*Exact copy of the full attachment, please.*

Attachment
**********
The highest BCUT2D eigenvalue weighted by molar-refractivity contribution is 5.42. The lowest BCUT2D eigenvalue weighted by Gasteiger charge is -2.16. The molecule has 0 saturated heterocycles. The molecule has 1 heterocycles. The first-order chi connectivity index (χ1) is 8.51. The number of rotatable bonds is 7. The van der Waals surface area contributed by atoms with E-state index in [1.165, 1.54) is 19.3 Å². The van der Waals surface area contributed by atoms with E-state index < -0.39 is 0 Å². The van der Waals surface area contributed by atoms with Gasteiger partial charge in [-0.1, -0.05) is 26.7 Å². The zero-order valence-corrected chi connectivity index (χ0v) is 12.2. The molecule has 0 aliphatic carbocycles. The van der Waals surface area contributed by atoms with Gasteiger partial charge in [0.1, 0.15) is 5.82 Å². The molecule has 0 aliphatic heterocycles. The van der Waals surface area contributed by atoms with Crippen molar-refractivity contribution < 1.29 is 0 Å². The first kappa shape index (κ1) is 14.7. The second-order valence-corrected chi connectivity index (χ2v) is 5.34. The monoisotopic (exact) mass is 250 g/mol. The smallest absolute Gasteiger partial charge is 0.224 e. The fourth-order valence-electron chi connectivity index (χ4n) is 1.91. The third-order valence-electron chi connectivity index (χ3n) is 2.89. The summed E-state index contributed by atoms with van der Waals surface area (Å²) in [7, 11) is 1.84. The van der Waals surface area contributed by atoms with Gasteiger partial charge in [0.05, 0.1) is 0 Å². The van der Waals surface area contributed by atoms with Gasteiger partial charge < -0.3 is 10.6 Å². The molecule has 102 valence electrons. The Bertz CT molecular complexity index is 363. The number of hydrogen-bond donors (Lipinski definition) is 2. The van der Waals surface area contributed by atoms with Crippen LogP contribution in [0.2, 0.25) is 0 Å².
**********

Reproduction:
The highest BCUT2D eigenvalue weighted by molar-refractivity contribution is 5.42. The lowest BCUT2D eigenvalue weighted by Gasteiger charge is -2.16. The molecule has 0 saturated heterocycles. The molecule has 1 heterocycles. The first-order chi connectivity index (χ1) is 8.51. The number of rotatable bonds is 7. The van der Waals surface area contributed by atoms with E-state index in [1.165, 1.54) is 19.3 Å². The van der Waals surface area contributed by atoms with E-state index < -0.39 is 0 Å². The van der Waals surface area contributed by atoms with Gasteiger partial charge in [-0.1, -0.05) is 26.7 Å². The zero-order valence-corrected chi connectivity index (χ0v) is 12.2. The molecule has 0 aliphatic carbocycles. The van der Waals surface area contributed by atoms with Gasteiger partial charge in [0.1, 0.15) is 5.82 Å². The molecule has 0 aliphatic heterocycles. The van der Waals surface area contributed by atoms with Crippen molar-refractivity contribution < 1.29 is 0 Å². The first kappa shape index (κ1) is 14.7. The second-order valence-corrected chi connectivity index (χ2v) is 5.34. The monoisotopic (exact) mass is 250 g/mol. The smallest absolute Gasteiger partial charge is 0.224 e. The fourth-order valence-electron chi connectivity index (χ4n) is 1.91. The third-order valence-electron chi connectivity index (χ3n) is 2.89. The summed E-state index contributed by atoms with van der Waals surface area (Å²) in [7, 11) is 1.84. The van der Waals surface area contributed by atoms with Gasteiger partial charge in [0.05, 0.1) is 0 Å². The van der Waals surface area contributed by atoms with Gasteiger partial charge < -0.3 is 10.6 Å². The molecule has 102 valence electrons. The Bertz CT molecular complexity index is 363. The number of hydrogen-bond donors (Lipinski definition) is 2. The van der Waals surface area contributed by atoms with Crippen LogP contribution in [0.2, 0.25) is 0 Å².